My point here is that I believe there is a large untapped market for legal sports wagering in the US over and above the HUGE market that is already tapped by the illegal sports betting environment. There is plenty of room for growth in sports betting and the only real question is this:

    Will the growth be in the “legal sector” where it is regulated and taxed – – or – –


In that Las Vegas Review-Journal article cited above, there are data for some recent wagering events:

    Super Bowl 50 last February had a handle of $132.5M. That is a 33% increase over the past 3 years.

    March Madness 2016 had a handle estimated at $200M. The exact figures are still being tallied in Nevada and will be reported soon.

    The Mayweather/Pacquiao fight last year had a handle of $80M all by itself.

A little over 50 years ago, Bob Dylan wrote and sang that The Times they Are a-Changin’. At the time, Dylan was talking about social change and different attitudes with regard to racism; however, today the same concept applies because the times NEED to be a-Changin’ with regard to sports betting in the US.

Now with that polemic as a backdrop, let me inform you that there are lines posted as of today for each and every NFL game for the upcoming 2016 season. That is correct; you can get down on any and all of the 256 games because a company – CG Technology – has posted lines for each game. The company provides tech support to about a dozen sportsbooks in Las Vegas including many that you have heard of and possibly visited in your times there. Yes, I realize that betting on games at this point when the first important and debilitating injury of the 2016 season has not yet happened is tantamount to playing the lottery with smaller payoffs. Nonetheless, the lines are out there if you care to go and find them – and to wager on them if you must.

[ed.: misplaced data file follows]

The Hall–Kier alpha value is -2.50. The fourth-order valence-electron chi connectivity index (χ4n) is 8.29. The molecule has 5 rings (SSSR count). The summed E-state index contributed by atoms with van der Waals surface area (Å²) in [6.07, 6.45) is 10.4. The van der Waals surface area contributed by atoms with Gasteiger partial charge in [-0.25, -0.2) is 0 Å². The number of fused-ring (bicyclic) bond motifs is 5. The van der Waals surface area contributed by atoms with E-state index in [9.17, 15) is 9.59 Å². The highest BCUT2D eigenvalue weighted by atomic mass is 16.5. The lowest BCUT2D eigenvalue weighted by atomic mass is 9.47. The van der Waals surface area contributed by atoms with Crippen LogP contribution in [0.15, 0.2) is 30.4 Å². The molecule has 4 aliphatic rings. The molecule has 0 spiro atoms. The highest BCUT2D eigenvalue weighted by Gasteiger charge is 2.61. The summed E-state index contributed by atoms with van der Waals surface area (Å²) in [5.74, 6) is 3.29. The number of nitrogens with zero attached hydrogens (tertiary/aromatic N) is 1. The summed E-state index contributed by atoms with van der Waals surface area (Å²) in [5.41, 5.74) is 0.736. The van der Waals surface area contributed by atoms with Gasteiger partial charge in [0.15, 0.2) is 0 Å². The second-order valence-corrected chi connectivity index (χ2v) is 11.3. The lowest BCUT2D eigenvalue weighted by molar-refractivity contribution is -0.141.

For the purposes of today’s rant, I will simply list a couple of the biggest point spreads in these “Future Lines” – and from those spreads I think we can spot a perception that is out there:

    Niners at Seahawks – 14 – Sept 25 – Largest spread on the board now
    Niners at Panthers – 11.5 – Sept 18 – Second largest spread on the board now
    Browns at Bengals – 11.5 – Oct 23 – You thought the Browns would dominate?
    Niners at Cards – 10.5 – Nov 13 – Looks like a bad year for SF…

Finally, this next item needs a bit of a set-up. The 420 Games are a “series of unique athletic events taking place in CA, CO, WA & OR that promote the healthy and responsible use of cannabis.” All of the events somehow involve feature a 4.20 mile course and there is a beer tasting garden set up by a brewery in Petaluma, CA, educational speeches and of course lots of music. After the 420 Games had concluded, Dwight Perry had this observation in the Seattle Times:

“The 420 Games — “The Olympics for Stoners” — took place March 26 on the Santa Monica (Calif.) Pier, but not without controversy.

“Apparently three contestants were stripped of gold medals when they passed a drug test.”

But don’t get me wrong, I love sports ………